The Rise of Midwest Venture Capital

Many of my friends, when introducing me to someone, invariably say that I am from Chicago, Houston or Pittsburgh because they have heard me say that I lived in those cities before moving to Cleveland. The fact is that I moved eight times by the time I went to college and in a way feel fortunate that I have seen a great deal of the country. I laugh at times that I should work for the CIA because my early roots are a mystery to many, including good friends. But today, I consider myself a Midwesterner and Cleveland my home. I think a lot of that kinship comes from the fact that I love what I consider to be the common sense view of the world typically found in the Midwest. People in the Midwest don’t usually get too high on themselves or any one idea and usually take the inevitable trough in stride. That is why I think this relatively new interest in venture capital investing in the Midwest is such a good idea.

In a Forbes article entitled Top Venture Capitalists Leave Silicon Valley, Bet Their Careers on Midwest, Mark Kvamme and Chris Olsen, two alums from the ultra-successful and Silicon Valley-based Sequoia Capital discuss how they decided to found Drive Capital in Columbus, Ohio, not in California. One of the data points the Drive Capital partners sited was that the Midwest makes up 19% of the country’s GDP and comes up with 19% of its patents, yet the region draws only 5% of America’s venture capital. The article goes on to say that this discrepancy suggests that Midwestern entrepreneurs are starting fewer businesses, not because they don’t have good ideas, but because they don’t have access to the people who fund good ideas. There is no doubt that the coasts have a disproportionate concentration of not only dollars, but people talent that is required to get ideas off the ground. But I think this is an unfortunate bias.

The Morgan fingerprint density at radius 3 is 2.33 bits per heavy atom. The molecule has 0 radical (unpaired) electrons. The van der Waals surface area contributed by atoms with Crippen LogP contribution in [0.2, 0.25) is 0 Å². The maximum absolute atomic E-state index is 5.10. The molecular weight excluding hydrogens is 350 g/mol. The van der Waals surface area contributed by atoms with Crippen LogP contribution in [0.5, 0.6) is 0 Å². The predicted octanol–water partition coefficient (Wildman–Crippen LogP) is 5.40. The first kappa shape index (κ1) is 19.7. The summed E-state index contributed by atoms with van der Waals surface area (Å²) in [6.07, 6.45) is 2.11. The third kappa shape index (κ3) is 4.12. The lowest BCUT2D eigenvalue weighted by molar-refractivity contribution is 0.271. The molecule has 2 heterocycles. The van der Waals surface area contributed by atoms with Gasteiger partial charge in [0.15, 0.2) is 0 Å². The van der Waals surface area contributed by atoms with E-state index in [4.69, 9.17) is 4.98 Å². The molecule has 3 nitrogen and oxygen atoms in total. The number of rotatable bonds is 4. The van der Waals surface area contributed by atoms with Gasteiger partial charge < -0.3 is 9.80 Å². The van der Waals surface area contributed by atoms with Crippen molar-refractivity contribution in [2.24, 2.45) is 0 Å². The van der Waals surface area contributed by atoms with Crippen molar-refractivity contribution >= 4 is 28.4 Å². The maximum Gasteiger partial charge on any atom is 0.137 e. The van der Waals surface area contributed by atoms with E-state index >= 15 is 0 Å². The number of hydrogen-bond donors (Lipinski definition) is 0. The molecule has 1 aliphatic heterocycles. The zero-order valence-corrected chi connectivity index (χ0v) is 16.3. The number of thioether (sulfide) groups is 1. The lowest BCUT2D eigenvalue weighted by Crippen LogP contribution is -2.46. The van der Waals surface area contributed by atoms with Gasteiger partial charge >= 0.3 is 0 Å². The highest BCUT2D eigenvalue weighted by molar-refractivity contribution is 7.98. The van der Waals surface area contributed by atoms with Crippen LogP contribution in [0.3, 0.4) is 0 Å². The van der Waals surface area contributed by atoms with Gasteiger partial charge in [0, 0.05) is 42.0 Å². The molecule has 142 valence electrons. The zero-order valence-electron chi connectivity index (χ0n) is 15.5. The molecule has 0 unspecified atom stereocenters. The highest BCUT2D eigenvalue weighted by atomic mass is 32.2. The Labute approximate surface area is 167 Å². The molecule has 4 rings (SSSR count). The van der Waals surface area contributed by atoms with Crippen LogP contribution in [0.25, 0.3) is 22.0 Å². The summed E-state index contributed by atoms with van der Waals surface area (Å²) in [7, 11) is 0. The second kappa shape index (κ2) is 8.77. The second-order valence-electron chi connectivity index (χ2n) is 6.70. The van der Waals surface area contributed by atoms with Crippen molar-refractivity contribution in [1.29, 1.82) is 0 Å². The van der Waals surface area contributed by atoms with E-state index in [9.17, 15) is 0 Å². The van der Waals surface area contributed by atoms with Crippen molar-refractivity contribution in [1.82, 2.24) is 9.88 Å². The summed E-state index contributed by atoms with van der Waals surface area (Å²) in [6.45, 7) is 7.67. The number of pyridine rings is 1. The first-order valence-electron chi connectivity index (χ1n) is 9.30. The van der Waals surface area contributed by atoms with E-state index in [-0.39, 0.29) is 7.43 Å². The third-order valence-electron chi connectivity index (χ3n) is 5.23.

At Evolution, we have invested in two software businesses, Axiom in Dallas and Knowledge Center in Pittsburgh. The reaction we have received from many is, “Why are these businesses not in California?” They ask as if there was something wrong with the company that they had not figured out because our companies have strong cash flow, quality people and good growth prospects. Surely there was some risk they were not seeing and that had to be why the “smart money” on the coasts had not lured them away. But what I believe is that part of what made our partner companies so good was that they had to be smarter and leaner because they did not have access to the luxuries the coasts had to offer.

Bill Gurley, a prominent California-based venture capitalist, lamented in a Wall Street Journal article that there was “irrational exuberance” and “discounting risk” going on in Silicon Valley and he is using his “discounted risk of employer profitability” theory which is essentially what percentage of employees in Silicon Valley are working at profitless companies? The answer: MANY. John Hoesley, a Chicago-based Managing Director at Silicon Valley Bank, and a guest on The Second Stage, gave some credence to the Midwest movement when he said that there are as many early stage businesses in the Midwest as there are in California. And I bet that those companies are more lean, mean, and sensible, and therefore more fundable, because they have done more with less since inception in the “lifeless” Midwest than the luxury-laden coasts.